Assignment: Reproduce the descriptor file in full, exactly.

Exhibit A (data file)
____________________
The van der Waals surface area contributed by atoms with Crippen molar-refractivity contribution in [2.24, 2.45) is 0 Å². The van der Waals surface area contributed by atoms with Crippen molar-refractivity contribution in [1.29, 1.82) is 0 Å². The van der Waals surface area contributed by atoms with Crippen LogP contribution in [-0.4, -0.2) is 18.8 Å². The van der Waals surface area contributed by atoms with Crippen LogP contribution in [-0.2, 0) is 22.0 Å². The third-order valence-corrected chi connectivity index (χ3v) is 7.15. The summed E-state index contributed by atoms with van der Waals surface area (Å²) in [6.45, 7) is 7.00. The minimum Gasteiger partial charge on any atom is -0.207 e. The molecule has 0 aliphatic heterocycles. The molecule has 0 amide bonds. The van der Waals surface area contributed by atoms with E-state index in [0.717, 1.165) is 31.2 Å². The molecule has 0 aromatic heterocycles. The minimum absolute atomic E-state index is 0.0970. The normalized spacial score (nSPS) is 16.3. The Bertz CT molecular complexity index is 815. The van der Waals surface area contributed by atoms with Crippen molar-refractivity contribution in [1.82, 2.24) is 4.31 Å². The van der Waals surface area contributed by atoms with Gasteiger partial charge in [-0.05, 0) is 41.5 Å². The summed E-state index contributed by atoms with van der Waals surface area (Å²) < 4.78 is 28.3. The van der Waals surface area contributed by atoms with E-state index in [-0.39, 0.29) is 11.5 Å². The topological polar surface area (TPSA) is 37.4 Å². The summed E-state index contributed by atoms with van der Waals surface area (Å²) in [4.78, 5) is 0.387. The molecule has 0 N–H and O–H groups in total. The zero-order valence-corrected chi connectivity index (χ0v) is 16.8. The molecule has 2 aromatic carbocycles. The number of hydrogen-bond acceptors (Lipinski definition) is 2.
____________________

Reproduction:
The van der Waals surface area contributed by atoms with Crippen molar-refractivity contribution in [2.24, 2.45) is 0 Å². The van der Waals surface area contributed by atoms with Crippen molar-refractivity contribution in [1.29, 1.82) is 0 Å². The van der Waals surface area contributed by atoms with Crippen LogP contribution in [-0.4, -0.2) is 18.8 Å². The van der Waals surface area contributed by atoms with Crippen LogP contribution in [-0.2, 0) is 22.0 Å². The third-order valence-corrected chi connectivity index (χ3v) is 7.15. The summed E-state index contributed by atoms with van der Waals surface area (Å²) in [6.45, 7) is 7.00. The minimum Gasteiger partial charge on any atom is -0.207 e. The molecule has 0 aliphatic heterocycles. The molecule has 0 amide bonds. The van der Waals surface area contributed by atoms with E-state index in [0.717, 1.165) is 31.2 Å². The molecule has 0 aromatic heterocycles. The minimum absolute atomic E-state index is 0.0970. The normalized spacial score (nSPS) is 16.3. The Bertz CT molecular complexity index is 815. The van der Waals surface area contributed by atoms with Crippen molar-refractivity contribution in [1.82, 2.24) is 4.31 Å². The van der Waals surface area contributed by atoms with Gasteiger partial charge in [-0.05, 0) is 41.5 Å². The summed E-state index contributed by atoms with van der Waals surface area (Å²) < 4.78 is 28.3. The van der Waals surface area contributed by atoms with E-state index in [-0.39, 0.29) is 11.5 Å². The topological polar surface area (TPSA) is 37.4 Å². The summed E-state index contributed by atoms with van der Waals surface area (Å²) in [4.78, 5) is 0.387. The molecule has 0 N–H and O–H groups in total. The zero-order valence-corrected chi connectivity index (χ0v) is 16.8. The molecule has 2 aromatic carbocycles. The number of hydrogen-bond acceptors (Lipinski definition) is 2.